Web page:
Tuesday, June 18, 2013

Ten Shows: Part I



For the next few posts I’m going to engage another aspect of my music experience through the years: concerts.

A smattering of memory lurks about from the first show I ever attended: The Beach Boys at Universal Amphitheater in Hollywood, CA. I was with my parents and older sister and likely 8 or 9 years old at the time. I recall beach balls being bounced about throughout most of the show and what may have been an inebriated Brian Wilson saying he “forgot the goddamn words” to a song he was trying to pound out on the piano. It also may have been the first time I smelled marijuana—I vaguely remember a group in front of us sharing (what I thought at the time was) a cigarette, my parents likely looking on in dismay as an unfamiliar scent wafted about.  

Overall a pretty respectable experience for my first concert.  

How many shows have I seen since? I have no idea. I kept track for many years, collecting ticket stubs and making scrap books, happy to shell out $20-$30 on a shirt to add to my ever-expanding collection. Concerts were a package deal in my teens and twenties—you partied in the parking lot, you saw the show, you got a shirt, and in rare cases you could score a recording of the gig at some point to preserve the memory for a lifetime. 

The older I got the less important the mementos and parking lot-partying became. Bordering on snobbery now, I am fairly particular about the shows I’ll attend. Put simply some artist’s whose albums I enjoy are just not all that great of a live act. Sure, the concert “experience” is just that, an experience, but I just won't cough up $30-$100+ on a band that has some great albums but puts on a so-so live show. 

Segue to my subject—the 10 best concerts I’ve attended. I’m going to blend some criteria (performance, overall experience, etc.) for this one due to cloudy memories and the less-discerning ear of my youth. I don’t think I knew a bad performance from good one as a teen, thus what I thought was an amazing performance by, say, Pearl Jam at Lollapalooza in 1992 may have been mediocre at best. Regardless, a great time at a concert is just that, even if performance-wise a band was lacking.

I’m also going to diverge from my usual modus operandi and split this list up over several posts to keep from losing those of the shorter attention span. I know how it goes...

 Again, in no particular order, although I will save the best few for last:

Phil Lesh & Friends/Bob Dylan & his Band—Ventura County Fairgrounds, CA 6/30/2000
This was the 2nd show of a run of concerts I hit with my wife and some friends in the summer of 2000. Making good money and having no kids yet, we were free to indulge in impromptu just about anything back in those days. With a couple of weeks of vacation to burn, we drove up and down the state of California, camping, partying, and doing what all twenty-somethings should get an opportunity to do.

 We had hit the first of two Lesh/Dylan shows in Irvine and puttered up Pacific Coast Highway in my ’73 VW bus to catch them in Ventura. A literal caravan of vehicles with a cadre of friends snaked its way up the California coast from L.A., one in our entourage picking up a few hitchhikers near Rincon as we made for a campground not far from the concert venue at the county fairgrounds in Ventura.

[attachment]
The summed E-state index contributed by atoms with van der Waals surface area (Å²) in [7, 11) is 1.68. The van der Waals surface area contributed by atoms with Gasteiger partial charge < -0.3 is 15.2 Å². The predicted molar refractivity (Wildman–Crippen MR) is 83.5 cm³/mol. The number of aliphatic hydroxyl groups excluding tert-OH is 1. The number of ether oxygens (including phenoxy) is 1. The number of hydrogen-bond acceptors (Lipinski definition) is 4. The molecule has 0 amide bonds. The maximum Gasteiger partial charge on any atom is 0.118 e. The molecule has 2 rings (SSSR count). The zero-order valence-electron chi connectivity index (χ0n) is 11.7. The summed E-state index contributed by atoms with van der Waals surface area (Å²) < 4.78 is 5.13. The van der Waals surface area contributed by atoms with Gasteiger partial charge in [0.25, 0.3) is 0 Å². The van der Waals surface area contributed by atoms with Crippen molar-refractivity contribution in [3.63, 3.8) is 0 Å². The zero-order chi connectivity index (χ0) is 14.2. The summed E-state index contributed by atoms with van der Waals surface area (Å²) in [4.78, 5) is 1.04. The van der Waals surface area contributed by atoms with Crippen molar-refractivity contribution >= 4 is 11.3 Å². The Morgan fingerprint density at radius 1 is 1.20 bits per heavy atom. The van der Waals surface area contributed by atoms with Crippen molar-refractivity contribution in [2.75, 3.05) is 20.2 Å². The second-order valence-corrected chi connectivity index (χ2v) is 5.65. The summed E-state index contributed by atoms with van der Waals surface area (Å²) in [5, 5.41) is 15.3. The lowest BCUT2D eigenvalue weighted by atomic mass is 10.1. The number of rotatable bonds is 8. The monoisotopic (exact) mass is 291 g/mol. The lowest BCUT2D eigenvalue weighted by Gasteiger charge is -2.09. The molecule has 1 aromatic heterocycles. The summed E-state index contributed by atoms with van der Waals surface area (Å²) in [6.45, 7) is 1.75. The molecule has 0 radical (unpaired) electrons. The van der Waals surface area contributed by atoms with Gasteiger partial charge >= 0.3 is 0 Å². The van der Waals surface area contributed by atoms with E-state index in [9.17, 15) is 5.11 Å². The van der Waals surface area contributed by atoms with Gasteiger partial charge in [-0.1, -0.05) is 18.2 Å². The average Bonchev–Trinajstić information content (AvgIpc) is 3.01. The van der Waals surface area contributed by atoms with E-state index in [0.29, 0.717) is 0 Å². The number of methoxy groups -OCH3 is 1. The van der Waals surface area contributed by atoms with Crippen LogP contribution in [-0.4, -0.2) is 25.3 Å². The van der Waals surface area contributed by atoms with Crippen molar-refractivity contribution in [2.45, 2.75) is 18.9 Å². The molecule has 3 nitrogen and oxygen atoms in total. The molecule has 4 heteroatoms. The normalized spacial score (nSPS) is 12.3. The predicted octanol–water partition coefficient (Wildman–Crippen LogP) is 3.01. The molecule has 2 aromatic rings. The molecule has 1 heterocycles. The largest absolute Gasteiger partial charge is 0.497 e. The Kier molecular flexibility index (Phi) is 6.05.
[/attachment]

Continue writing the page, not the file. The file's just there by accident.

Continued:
After setting up camp, everyone piled into my van and we headed to Seaside Park.

Sufficiently primed in the parking lot after partaking in the usual pre-show reverie, we headed into the venue. The place was certainly more suited to hosting a demolition derby than a rock concert. The stage sat in the middle of a dirt rodeo/race track surrounded by a rickety grandstand. A plume of dust kicked up as a hoard of Deadheads filtered down towards the stage. 

Dylan went on well before sundown and delivered a respectable set, actually annunciating more than he’s known to and picking mostly well-known songs from a hit-rich repertoire while mixing in just a bit of newer and more obscure material.

 The show overall was fantastic—Phil jammed well into the late hours, noodling away and sounding fluid and comfortable with his then-incarnation of ‘Friends.’ The music was cerebral and psychedelic, hitting song after song from the Grateful Dead’s vast catalog. Phil’s band took the tunes to a level that, at times, sounded like a reborn version of the Dead circa 1969.  Much to everyone's surprise, an Amtrak train roared past outside the grounds just behind the stage sometime during Phil's set, adding an exceptionally surreal, if not storybook quality to the concert. If only they had been playing Casey Jones… 

After the show we crammed back into the bus and I eased it slowly back towards the oceanfront campground. Working my way through the finicky gears we buzzed along, covering the short distance without incident only to find the entrance to the campground blocked and locked. Apparently (obviously) no one noticed the overly-conspicuous sign posted both inside and outside the campground that stated no entry after 11:00 p.m. Shit. 

Yet the exit was unfettered save for a row of those tire-puncturing retractable teeth that of course had their business-end facing our direction.  Not to be put out so easily, we managed to strategically jam branches and rocks into the teeth and depress them just enough so that I was able to squeeze two of the VW’s wheels along the non-booby-trapped edge of the exit while the others rolled harmlessly over a pile of rocks and sticks. 

Much to our neighboring camper’s displeasure, victory (and a roaring campfire and plenty more booze) was ours.